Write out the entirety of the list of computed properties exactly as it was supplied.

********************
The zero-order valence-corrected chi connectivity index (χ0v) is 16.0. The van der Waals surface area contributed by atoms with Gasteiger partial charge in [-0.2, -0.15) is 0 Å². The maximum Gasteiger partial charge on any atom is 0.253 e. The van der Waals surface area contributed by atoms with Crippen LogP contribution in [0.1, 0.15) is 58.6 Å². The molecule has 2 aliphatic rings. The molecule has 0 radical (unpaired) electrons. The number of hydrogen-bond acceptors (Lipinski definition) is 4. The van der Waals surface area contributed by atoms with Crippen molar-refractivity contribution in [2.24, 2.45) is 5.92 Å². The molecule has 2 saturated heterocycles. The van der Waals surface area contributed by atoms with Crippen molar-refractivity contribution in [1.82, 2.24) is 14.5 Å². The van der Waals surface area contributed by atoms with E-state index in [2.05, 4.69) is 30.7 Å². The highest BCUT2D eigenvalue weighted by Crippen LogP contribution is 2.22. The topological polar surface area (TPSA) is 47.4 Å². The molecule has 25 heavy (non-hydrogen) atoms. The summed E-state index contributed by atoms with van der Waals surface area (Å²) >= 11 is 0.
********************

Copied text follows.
The zero-order valence-corrected chi connectivity index (χ0v) is 16.0. The van der Waals surface area contributed by atoms with Gasteiger partial charge in [-0.2, -0.15) is 0 Å². The maximum Gasteiger partial charge on any atom is 0.253 e. The van der Waals surface area contributed by atoms with Crippen LogP contribution in [0.1, 0.15) is 58.6 Å². The molecule has 2 aliphatic rings. The molecule has 0 radical (unpaired) electrons. The number of hydrogen-bond acceptors (Lipinski definition) is 4. The van der Waals surface area contributed by atoms with Crippen molar-refractivity contribution in [2.24, 2.45) is 5.92 Å². The molecule has 2 saturated heterocycles. The van der Waals surface area contributed by atoms with Crippen molar-refractivity contribution in [1.82, 2.24) is 14.5 Å². The van der Waals surface area contributed by atoms with E-state index in [2.05, 4.69) is 30.7 Å². The highest BCUT2D eigenvalue weighted by Crippen LogP contribution is 2.22. The topological polar surface area (TPSA) is 47.4 Å². The molecule has 25 heavy (non-hydrogen) atoms. The summed E-state index contributed by atoms with van der Waals surface area (Å²) >= 11 is 0.